In 1978, the British-American science fiction thriller “The Boys from Brazil” told the story of a bizarre plot to clone Adolf Hitler, hatched by the “Angel of Death” Josef Mengele in his Brazilian jungle hideout.
In the film, Mengele met his fate at the jaws of a pack of vengeful Dobermans, under orders from one of his 94 ‘baby dictators’.
A story as squirrelly is this one could only come from the minds of Hollywood, but parts of it were closer to reality, than anyone knew at the time.
In the years following WW2, thousands of Nazi officers, senior party members and Nazi collaborators escaped across the Atlantic to find refuge in South America, especially Argentina, Chile and Brazil.
Though widely believed to be dead, Mengele himself was very much alive at the time of the film, living under an assumed identity in Bertioga, São Paulo. The Angel of Death would escape the noose he so richly deserved, succumbing to a stroke while swimming in 1979, and drowning.
Long before there were Nazis, before there was even a Germany, ethnically German people have been emigrating in search of a better life. In the United States, some 57 million people identify as being of full or part German ancestry, forming the largest single ethnic group, in the country. I am one of them.
Outside of Germany itself, The second largest German population in the world, resides in Brazil.
Mention Oktoberfest, and you’re speaking of an annual celebration of Germanic traditions, in Munich. The second-largest Oktoberfest is a two-way tie, between the one held in Waterloo, Canada, and the city of Blumenau, in Santa Catarina, Brazil.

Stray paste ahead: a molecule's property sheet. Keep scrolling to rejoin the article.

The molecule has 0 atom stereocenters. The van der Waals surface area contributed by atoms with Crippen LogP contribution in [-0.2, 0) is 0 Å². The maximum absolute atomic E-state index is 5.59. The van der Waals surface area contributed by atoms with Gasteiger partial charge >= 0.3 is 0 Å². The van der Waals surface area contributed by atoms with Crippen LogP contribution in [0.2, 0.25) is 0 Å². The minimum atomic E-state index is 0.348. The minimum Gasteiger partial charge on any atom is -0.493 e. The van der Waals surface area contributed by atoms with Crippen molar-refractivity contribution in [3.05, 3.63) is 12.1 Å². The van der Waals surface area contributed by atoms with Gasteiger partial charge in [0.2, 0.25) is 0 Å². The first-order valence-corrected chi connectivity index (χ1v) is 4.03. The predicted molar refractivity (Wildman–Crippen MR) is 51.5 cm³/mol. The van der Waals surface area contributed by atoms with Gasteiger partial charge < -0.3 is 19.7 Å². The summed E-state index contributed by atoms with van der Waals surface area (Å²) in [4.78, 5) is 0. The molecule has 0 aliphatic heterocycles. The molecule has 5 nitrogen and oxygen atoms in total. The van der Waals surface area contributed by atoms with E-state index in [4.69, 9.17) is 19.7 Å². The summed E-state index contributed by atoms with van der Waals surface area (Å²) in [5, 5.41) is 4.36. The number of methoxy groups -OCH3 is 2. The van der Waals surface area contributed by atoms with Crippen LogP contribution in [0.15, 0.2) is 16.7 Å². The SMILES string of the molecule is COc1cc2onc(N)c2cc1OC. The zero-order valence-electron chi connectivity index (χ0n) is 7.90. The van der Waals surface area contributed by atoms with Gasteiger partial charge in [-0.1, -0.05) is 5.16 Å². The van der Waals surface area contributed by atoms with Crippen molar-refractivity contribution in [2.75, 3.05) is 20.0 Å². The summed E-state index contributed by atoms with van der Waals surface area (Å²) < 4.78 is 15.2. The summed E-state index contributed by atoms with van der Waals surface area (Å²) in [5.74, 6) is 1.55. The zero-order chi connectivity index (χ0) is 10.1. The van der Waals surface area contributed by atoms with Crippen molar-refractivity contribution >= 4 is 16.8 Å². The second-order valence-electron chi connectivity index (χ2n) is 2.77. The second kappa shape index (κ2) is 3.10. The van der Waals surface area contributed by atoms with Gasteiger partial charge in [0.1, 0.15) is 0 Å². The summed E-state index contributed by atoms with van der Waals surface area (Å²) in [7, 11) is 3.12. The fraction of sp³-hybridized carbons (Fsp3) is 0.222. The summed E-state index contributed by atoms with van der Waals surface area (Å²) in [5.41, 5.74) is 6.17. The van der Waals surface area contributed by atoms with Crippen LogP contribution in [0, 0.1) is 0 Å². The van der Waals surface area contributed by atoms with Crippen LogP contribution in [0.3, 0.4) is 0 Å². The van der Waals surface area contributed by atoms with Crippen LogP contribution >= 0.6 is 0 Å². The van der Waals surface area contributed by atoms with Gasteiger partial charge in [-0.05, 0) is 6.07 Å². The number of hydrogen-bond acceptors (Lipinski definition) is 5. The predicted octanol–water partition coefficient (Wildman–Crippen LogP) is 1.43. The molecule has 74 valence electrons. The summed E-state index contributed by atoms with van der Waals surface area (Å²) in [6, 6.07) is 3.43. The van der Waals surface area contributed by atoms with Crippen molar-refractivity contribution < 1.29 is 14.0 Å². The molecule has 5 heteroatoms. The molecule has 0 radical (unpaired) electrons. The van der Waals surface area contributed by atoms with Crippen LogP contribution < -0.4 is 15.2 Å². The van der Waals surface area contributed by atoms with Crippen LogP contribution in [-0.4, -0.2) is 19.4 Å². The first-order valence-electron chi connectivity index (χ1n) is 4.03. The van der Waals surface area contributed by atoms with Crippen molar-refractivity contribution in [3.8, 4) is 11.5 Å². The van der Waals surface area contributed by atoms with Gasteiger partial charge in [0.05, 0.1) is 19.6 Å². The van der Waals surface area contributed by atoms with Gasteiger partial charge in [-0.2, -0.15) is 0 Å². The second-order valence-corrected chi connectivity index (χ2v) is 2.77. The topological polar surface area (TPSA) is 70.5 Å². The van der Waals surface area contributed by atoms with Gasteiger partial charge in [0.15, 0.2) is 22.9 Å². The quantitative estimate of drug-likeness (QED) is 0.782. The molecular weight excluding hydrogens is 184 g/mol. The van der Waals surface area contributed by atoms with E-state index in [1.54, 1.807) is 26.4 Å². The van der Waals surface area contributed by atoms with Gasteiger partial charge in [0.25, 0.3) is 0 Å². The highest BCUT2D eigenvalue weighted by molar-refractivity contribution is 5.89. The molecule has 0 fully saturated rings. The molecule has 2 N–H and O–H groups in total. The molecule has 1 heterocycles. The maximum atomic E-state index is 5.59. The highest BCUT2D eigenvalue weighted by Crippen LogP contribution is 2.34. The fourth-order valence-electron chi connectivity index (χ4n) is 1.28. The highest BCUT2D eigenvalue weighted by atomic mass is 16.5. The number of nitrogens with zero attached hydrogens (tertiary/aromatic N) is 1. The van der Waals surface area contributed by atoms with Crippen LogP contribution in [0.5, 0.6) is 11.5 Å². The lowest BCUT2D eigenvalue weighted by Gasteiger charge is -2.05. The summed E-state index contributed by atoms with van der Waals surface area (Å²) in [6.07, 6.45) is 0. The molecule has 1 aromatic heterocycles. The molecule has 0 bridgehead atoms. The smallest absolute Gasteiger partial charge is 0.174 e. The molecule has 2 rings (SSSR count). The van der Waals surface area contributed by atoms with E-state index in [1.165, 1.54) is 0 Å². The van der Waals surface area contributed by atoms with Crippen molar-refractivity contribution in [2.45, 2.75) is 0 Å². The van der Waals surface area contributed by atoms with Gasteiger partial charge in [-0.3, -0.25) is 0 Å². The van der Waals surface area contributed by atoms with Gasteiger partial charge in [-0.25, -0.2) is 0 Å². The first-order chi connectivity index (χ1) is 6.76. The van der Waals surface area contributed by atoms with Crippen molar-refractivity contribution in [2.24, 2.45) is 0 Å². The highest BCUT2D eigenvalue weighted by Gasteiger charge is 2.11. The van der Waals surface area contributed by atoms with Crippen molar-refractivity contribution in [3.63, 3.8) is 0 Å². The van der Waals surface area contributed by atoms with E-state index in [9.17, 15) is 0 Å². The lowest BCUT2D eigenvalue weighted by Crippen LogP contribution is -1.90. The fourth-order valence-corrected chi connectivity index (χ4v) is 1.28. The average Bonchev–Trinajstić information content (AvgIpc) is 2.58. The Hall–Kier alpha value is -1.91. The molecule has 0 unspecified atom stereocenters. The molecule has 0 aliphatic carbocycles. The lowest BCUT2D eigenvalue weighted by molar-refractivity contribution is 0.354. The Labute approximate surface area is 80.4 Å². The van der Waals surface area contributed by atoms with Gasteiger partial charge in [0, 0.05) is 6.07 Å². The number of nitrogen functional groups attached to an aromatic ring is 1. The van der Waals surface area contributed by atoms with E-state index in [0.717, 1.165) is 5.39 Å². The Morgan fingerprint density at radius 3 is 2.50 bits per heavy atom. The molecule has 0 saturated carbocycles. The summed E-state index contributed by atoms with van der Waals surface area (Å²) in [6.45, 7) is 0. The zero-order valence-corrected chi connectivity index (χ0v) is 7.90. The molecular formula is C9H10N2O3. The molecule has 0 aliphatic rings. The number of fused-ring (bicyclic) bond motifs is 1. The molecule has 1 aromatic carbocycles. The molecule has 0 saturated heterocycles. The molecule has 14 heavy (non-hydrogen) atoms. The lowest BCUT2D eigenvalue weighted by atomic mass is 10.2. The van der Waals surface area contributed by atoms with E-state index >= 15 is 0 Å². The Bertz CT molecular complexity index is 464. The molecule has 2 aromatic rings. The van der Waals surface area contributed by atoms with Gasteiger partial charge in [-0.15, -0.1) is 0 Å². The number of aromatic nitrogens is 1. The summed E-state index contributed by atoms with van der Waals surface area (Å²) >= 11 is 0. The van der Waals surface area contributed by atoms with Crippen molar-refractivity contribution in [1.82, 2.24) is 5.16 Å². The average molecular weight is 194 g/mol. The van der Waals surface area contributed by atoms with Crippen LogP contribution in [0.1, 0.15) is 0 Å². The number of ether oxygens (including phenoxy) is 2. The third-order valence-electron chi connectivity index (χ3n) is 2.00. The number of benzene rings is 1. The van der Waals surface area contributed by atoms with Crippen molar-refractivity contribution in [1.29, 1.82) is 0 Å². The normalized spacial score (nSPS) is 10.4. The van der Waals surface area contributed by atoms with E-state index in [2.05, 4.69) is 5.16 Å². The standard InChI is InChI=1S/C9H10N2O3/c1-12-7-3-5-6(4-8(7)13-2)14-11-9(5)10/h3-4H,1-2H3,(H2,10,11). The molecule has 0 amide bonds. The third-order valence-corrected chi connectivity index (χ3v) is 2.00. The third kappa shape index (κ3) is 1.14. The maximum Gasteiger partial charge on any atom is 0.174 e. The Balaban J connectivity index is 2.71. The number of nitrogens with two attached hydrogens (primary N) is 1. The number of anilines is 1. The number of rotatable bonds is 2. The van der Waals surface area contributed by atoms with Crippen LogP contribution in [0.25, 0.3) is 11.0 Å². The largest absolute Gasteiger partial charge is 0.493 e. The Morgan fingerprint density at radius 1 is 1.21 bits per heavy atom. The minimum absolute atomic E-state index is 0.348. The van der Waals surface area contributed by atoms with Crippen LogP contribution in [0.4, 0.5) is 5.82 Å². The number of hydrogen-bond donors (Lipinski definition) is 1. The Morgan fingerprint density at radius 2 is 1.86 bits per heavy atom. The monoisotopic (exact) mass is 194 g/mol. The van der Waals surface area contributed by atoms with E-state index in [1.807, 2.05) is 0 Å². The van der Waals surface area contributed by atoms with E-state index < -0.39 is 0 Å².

Outside of Europe, descendants of German immigrant ancestors have largely assimilated into their host societies, adopting local languages and adapting Germanic-sounding surnames to spellings and sounds more familiar to their adopted cultures.
Brazilians of German ancestry are in every sense Brazilian, except to the racially obsessed mind, of a Nazi.
In 1935, the third Reich reached out to the Amazon basin, in search of ‘lebensraum’. Living space. 3 SS officers bankrolled by the Nazi government, came with dozens of helpers to explore the region bordering French Guyana, with an eye toward colonizing the area for the ‘thousand-year’ Reich.
Talk about squirrelly ideas. The hardships of life in the Amazon jungle made this a strange choice of destination, but the idea made sense to these people. With over 1 million ethnic Germans already living in the country, the pieces were already in place. Or so they believed.
SS officer Joseph Greiner died of a ‘fever’ while on the expedition, most likely yellow fever or malaria. Expedition leader Schulz Kampfhenkel returned to the Fatherland with glowing reports of “The Guyana Projekt”. “The two largest scantly populated, but rich in resources, areas on earth” Kampfhenkel wrote to his boss, the failed chicken farmer turned Reichsführer-SS Heinrich Himmler, “are in Siberia and South America”.
As befitting a man who completely buys into Nazi ideas of racial superiority, the SS officer wrote “For the more advanced white race it offers outstanding possibilities for exploitation”, adding that the people who lived there “cannot be measured in civilised terms as we know them in Germany”.
A propaganda film was made of Greiner’s work in the jungle, but Himmler showed ‘scant interest’ in such grandiose plans. “Given time”, the bloodless bureaucrat wrote to his jungle emissary, “the plan may be submitted again”.
So it is, that there is a Nazi graveyard by a tributary of the River Jary, in the Amazon jungle. There you will find a 9-ft. cross, bearing this inscription: “Joseph Greiner died here on 2.1.1936“.